HMI Systems for rail consider passenger use from every angle. In addition to meeting regulations for ADA and Rail Vehicle Accessibility, HMI Systems also consider everything from environmental demands to aesthetic appeal.
To address potential environmental concerns, stainless steel and durable polymer-based products are often given top consideration for reliable operation under demanding conditions. Where required, control products fabricated from these materials offer protection up to IP 67, as well as resistance to heat, shock, vibration, and vandalism. They are designed for minimal maintenance and long-term use and abuse. They deliver a long lifecycle at a great cost-benefit – very appealing to transportation companies.
The International/Ingress Protection, or IP rating system, is widely used throughout Europe and describes the degree of protection as defined by the International Electrical Commission (IEC) standard 60529. The degree of protection as defined by the IEC is used to describe:
Protection offered to people against hazardous parts inside and enclosure;Protection of equipment inside the enclosure against the intrusion of solids;Protection of equipment inside the enclosure against the ingress of liquids.
HMI devices are defined as an enclosure by the IEC. The rating proves the device has been tested according to international standards, providing a more detailed measure than arbitrary terms like "waterproof."
In an IP number, for example IP 67, the first number is a measure of how well the enclosure can prevent an invasion by solids – 6 is dust tight. The second number represents the measurement of protection against liquids at various pressures – 7 indicates protection against immersion beyond one meter. Most passenger rail applications demand a minimum IP 67 for external HMI components, due to the risk of immersion.
Illuminated pushbuttons are often found in passenger rail door applications. Featuring a bright front bezel, LED halo illumination, and a large touch surface that can be supplied with Braille text for the partially sighted, the illumination immediately focuses user attention on the control. These pushbuttons are also immune to the harshest graffiti cleaners available.
In safety and security applications, crew key switches protect against unauthorized access and act as additional safety controls.
Each switch actuator is comprised of a unique rotor shape identified by the transit authority. These special purpose keylock switches are ideal for heavy, commuter, and light rail environments and can be used in flush-mount designs for increased vandalism resistance.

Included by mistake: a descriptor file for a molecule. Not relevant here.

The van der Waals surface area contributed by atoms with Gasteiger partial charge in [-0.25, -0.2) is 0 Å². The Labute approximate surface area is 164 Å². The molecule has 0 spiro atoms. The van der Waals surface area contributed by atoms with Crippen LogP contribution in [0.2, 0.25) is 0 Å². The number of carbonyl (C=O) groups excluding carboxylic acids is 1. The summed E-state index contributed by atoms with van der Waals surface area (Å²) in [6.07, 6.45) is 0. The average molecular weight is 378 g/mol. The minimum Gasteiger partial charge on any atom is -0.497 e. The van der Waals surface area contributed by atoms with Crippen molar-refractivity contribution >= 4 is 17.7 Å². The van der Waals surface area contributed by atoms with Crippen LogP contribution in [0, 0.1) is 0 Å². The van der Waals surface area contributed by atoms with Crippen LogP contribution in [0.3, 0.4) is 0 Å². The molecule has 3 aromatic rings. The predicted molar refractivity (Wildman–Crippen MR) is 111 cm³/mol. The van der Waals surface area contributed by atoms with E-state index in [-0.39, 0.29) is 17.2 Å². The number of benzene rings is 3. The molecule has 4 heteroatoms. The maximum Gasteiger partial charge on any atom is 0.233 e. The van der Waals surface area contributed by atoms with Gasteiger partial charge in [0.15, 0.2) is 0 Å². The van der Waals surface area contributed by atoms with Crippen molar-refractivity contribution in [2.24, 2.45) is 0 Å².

In addition to passenger door control, HMIS for doors in on-board public restrooms must be reliable, visible, and easily operated. Wheelchair access requires that pushbuttons are fitted to certain heights and operable by palm. In passenger toilet compartments, there are several functions that must be easily defined and accessible, in addition to toilet control. These include multiple passenger emergency positions for signaling an emergency to the crew, door lock/door open, lavatory controls for water, soap dispenser, hand dryer, and others.
Balancing aesthetic appeal and standards
Aesthetic considerations are a powerful factor, since these systems are often the primary interface between the transit entity and the rail public. Controls that combine aesthetically pleasing design with ease-of-use create a good impression and actually make operation more foolproof for the passenger.
In rail, great HMI design begins with understanding the user. Often, there may be a defined standard that captures the user's best interests and highlights best practices. These include federal human engineering standards, such as those set by the ADA, the American Public Transportation Association (APTA), the Department of Transportation Federal Railroad Administration, the International Railway Industry Standard (IRIS); and HMI guidelines from industry organizations, such as the American National Standards Institute (ANSI), IEEE, ISO, and others.